Fergus Bisset tells the incredible story of enigmatic Canadian Moe Norman.
Leading the 1963 Saskatchewan Open by three strokes, Murray “Moe” Norman found himself with a birdie chance on the final green. He had the tournament sewn up but, to see if he could handle the pressure, he deliberately putted into a greenside bunker before getting up-and-down for a bogey to win by two. Moe was not a conventional golfer.
In fact, Moe Norman wasn’t conventional by any standards. He didn’t see a doctor until he was 68, never owned a telephone, only went on three “dates” in his life and received three tickets for driving his Cadillac too slowly.
Norman’s golf technique was unique too. Setting the club way out in front of him and a foot behind the ball, he swung with his feet flat on the ground. But the ball went straight, every single time. He was obsessive with practice and had hit some 5 million balls by the end of his career. After receiving a lesson from Sam Snead at the 1956 Masters, Moe proceeded to hit 800 balls until his hands blistered. He was forced to withdraw from the tournament.
Leonard Kamsler, the man who took this photo, worked with Norman on a couple of occasions. “I flew up to Canada to do a shoot with Moe but it was difficult to get in touch with him as he didn’t have a telephone.” Kamsler says. “Eventually a go-between arranged a meeting. Moe was living above a bar. He was something of a mystery man in the States so I turned up with a Lone Ranger mask thinking it would make an amusing shot if he wore it. I wasn’t sure how he’d react but he just did it. He was a trusting guy.”
Although never diagnosed, it’s thought by Norman’s friends he may have been autistic. He spoke with a high, singsong voice and often repeated himself. He had an amazing memory for numbers and was able to recall the exact hole yardages at 375 of the 434 courses he played.
He was a shy man who was happy to be alone but, when he started to play golf, he became more animated and people were drawn to him.
“I went up to the Canadian Open to take shots of Moe on the practice ground.” Says Kamsler. “When I arrived, there was a large group of players congregated at one end of the range. They’d stopped their practice to watch Moe hitting. They just couldn’t believe how straight he drove it.”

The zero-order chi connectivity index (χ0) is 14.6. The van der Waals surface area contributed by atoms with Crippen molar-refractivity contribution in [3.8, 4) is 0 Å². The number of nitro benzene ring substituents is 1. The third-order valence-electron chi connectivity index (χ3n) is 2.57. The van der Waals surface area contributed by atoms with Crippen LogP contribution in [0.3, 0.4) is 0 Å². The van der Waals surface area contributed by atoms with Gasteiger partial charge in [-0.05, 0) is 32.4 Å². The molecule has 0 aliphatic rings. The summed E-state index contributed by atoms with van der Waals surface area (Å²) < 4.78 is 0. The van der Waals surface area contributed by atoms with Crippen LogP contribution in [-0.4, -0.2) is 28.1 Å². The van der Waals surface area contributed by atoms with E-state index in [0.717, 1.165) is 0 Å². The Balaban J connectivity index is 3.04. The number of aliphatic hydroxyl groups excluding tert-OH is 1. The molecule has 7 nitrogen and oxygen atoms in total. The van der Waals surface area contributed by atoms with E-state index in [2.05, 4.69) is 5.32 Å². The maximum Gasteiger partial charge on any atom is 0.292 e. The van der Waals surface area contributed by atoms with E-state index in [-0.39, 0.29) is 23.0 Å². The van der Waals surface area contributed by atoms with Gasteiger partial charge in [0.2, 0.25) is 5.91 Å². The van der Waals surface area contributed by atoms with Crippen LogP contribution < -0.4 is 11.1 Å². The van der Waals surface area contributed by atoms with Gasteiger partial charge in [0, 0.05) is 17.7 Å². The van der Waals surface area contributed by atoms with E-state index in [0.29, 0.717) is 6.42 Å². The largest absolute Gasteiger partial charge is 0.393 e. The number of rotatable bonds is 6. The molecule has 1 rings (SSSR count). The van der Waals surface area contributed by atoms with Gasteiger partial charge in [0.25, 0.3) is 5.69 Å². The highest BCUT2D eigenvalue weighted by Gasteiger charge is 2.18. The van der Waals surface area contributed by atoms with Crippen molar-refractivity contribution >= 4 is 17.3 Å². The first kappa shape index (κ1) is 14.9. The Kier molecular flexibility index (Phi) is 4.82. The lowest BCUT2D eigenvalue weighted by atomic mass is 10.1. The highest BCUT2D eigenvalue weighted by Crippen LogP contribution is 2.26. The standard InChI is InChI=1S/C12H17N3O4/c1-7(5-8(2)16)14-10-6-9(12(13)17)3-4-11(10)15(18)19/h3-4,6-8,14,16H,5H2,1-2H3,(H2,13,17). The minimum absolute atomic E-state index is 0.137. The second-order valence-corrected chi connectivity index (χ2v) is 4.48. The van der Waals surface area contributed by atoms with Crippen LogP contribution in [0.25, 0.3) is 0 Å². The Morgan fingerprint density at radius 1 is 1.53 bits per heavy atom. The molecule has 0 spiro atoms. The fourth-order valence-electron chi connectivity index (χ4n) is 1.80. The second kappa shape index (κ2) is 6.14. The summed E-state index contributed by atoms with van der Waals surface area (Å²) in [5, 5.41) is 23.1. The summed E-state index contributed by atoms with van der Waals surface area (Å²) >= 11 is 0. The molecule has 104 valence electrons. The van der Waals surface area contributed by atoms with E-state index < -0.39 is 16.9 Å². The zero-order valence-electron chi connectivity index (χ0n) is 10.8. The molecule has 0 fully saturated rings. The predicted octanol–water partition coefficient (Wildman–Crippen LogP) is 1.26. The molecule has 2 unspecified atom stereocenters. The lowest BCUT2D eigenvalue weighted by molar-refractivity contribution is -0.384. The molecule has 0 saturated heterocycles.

Norman was so unerringly straight that, during his entire career, he went out-of-bounds only once. In a 2004 interview, Vijay Singh was asked who was the best golfer he’d ever seen. Without hesitation, Singh answered – Moe Norman.
Tiger Woods said, “Only two players have ever truly owned their swings: Moe Norman and Ben Hogan.”
Norman’s phenomenal skill as a ball-striker often overshadows his excellent playing record. He won 54 tournaments and set 33 course records. He shot three 59s and made 17 holes-in-one. He played briefly on the PGA Tour in 1959 but after receiving a dressing-down from officials and players for his unconventional behaviour following a fourth place finish at the Greater New Orleans Open, he was so upset he vowed never to play on the tour again. He returned to his native Canada.
Unfortunately for Moe, the Canadian Tour offered relatively little prize-money and he spent much of his life strapped for cash. His situation was improved in 1995 when the CEO of Titleist, Wally Uihlein, met Norman at the PGA Merchandise Show in Orlando. Uihlein couldn’t believe that Norman had been playing their golf ball for 40 years yet had never received a sponsorship deal. On the spot, he offered Moe $5,000 a month for the rest of his life. After that, Moe was able to open his first bank account at the age of 67.
Norman died in September 2004. 400 of his family, friends and fellow professionals attended the funeral – pretty impressive for a man who liked to be alone. It was proof of how much respect there was for golf’s Rain Man.
Date of birth: July 10 1929
Place of birth: Kitchener, Ontario, Canada
Died: September 4 2004
Canadian Amateur Champion 1955, 1956
America’s Cup Canadian Team Member 1954
Won over 50 tournaments in Canada
Canadian Professional Golfers Champion in 1966 and 1974
Inducted into Canadian Golf Hall of Fame in 1995
Inducted into Canada’s Sports Hall of Fame in 2006
Quote: “When you talk about Moe Norman, you’re talking about a legend… I think the guy’s a genius.” Lee Trevino.